Recalls are actions taken by a company to remove a product from the market. Recalls may be conducted on a company’s own initiative, by FDA request, or by FDA order under statutory authority. A Class I recall is a situation in which there is a reasonable probability that the use of or exposure to a violative product will cause serious adverse health consequences or death. A Class II recall is a situation in which use of or exposure to a violative product may cause temporary or medically reversible adverse health consequences or where the probability of serious adverse health consequences is remote. A Class III recall is a situation in which use of or exposure to a violative product is not likely to cause adverse health consequences.

A market withdrawal occurs when a product has a minor violation that would not be subject to FDA legal action. The company removes the product from the market or corrects the violation. For example, a product removed from the market due to tampering, without evidence of manufacturing or distribution problems, would be a market withdrawal.

Speak to a Lawyer

Each year, thousands of people die from or are seriously injured by prescription drugs, over-the-counter drugs and medical devices they believe to be safe. If you or a loved one have taken a defective drug, experienced problems with a defective medical device or used a defective product, then contact our law firm immediately. Consult an attorney privately to learn your legal rights. All information is held in the strictest of confidence.

Contact a Drug Lawsuit Lawyer & Attorney

For a free and confidential consultation, fill out our online case evaluation form or call us toll free at: 1-800-883-9858.

Contact an Attorney

Legal help: Contact an Attorney

Ethicon Mesh Recall

In June of 2012, the Ethicon, Inc. division of Johnson & Johnson notified the US Food and Drug Administration that it would no longer be offering some of its Gynecare Women’s Health Mesh products. Although this Ethicon mesh recall was voluntary and not mandated by the FDA, Johnson & Johnson will also case to commercialize these products. They will also be notifying physicians and patients in order to allow them the opportunity to select other treatment options. The four products impacted by this mesh recall decision by Ethicon are the following:

  • Ethicon Gynecare Prolift Pelvic Floor Repair System
  • Ethicon Gynecare TVT Secur System
  • Gynecare Prosima Pelvic Floor Repair System
  • Gynecare Prolift+M Pelvic Floor Repair System

Ethicon Mesh FDA Warning

These decisions by Ethicon to recall the advertisements and offering of these mesh products comes following several warnings from the FDA regarding the increased risk of complications associated with the transvaginal use of surgical mesh. As early as 2008, the FDA warned about vaginal mesh following a large number of adverse event reports in the time period between 2008-2007. However, from2008-2010, there were an even larger number of incidents reported. When the US Food and Drug Administration compiled literature regarding Ethicon and other brands of mesh using data from 1996-2011, they were able to conclude that complications from vaginal mesh are NOT RARE and mesh products were deemed an area of ongoing concern.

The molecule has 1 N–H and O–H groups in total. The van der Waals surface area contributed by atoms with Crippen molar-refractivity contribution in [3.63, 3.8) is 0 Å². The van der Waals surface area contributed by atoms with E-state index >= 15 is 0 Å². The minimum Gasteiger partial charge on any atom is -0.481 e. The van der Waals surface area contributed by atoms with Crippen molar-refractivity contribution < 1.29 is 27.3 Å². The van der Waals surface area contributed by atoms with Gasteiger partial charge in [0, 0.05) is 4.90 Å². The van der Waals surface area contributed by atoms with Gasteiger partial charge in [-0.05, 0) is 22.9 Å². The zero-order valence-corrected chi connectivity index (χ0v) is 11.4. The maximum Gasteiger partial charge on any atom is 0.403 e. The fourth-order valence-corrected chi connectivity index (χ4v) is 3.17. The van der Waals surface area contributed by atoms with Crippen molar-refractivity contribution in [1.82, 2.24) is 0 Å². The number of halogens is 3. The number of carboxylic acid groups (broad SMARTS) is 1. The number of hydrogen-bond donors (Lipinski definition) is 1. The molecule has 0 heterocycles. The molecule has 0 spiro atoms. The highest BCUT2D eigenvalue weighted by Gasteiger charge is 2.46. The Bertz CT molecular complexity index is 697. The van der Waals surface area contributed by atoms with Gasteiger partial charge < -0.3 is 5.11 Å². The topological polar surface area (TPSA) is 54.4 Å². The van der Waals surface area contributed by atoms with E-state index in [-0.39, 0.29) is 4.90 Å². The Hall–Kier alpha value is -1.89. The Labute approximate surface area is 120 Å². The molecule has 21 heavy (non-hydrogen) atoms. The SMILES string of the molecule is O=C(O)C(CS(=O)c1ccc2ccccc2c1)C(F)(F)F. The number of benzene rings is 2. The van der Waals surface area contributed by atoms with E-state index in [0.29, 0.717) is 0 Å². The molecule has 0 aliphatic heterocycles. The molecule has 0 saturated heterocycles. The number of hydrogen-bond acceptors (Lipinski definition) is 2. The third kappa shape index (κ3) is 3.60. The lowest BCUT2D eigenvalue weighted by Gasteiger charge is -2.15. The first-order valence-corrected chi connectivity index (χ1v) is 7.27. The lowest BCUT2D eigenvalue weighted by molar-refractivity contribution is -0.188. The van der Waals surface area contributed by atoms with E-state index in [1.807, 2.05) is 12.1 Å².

Ethicon Mesh Recall Lawsuits

The victims of Ethicon Mesh injuries often choose to pursue litigation against the manufacturer of their particular device. At present there is both state and federal level litigation pending against Johnson & Johnson’s Ethicon, Inc. Additionally, mesh recall lawsuits are pending against several other manufacturers as well, including C. R. Bard, Boston Scientific, and American Medical Systems. Many of these mesh lawsuits were filed after the FDA declared that transvaginal mesh did not appear to provide any benefits for patients that would justify the increase in risk and complications.

File an Ethicon Mesh Recall Lawsuit: Attorney Consultation

Have you experienced mesh erosion or other serious injury following treatment with an Ethicon mesh implant? If so, contact the Willis Law Firm today for a free and confidential recall lawsuit consultation. We know that these are potentially embarrassing women’s health issues, so we have female consultants available for your comfort. Currently, we are assessing Ethicon lawsuit claims in all fifty states, and all mesh clients are represented on a fee contingent basis. If we don’t recover for you, you don’t have to pay any legal or attorney’s fees.

FDA NEWS RELEASE

 

For Immediate Release: Nov. 19, 2010
Media Inquiries: Karen Riley, 301-796-4674, karen.riley@fda.hhs.gov
Consumer Inquiries: 888-INFO-FDA

Xanodyne agrees to withdraw propoxyphene from the U.S. market

Xanodyne Pharmaceuticals Inc. which makes Darvon and Darvocet, the brand version of the prescription pain medication propoxyphene, has agreed to withdraw the medication from the U.S. market at the request of the U.S. Food and Drug Administration. The FDA has also informed the generic manufacturers of propoxyphene-containing products of Xanodyne’s decision and requested that they voluntarily remove their products as well.

The FDA sought market withdrawal of propoxyphene after receiving new clinical data showing that the drug puts patients at risk of potentially serious or even fatal heart rhythm abnormalities. As a result of these data, combined with other information, including new epidemiological data, the agency concluded that the risks of the medication outweigh the benefits.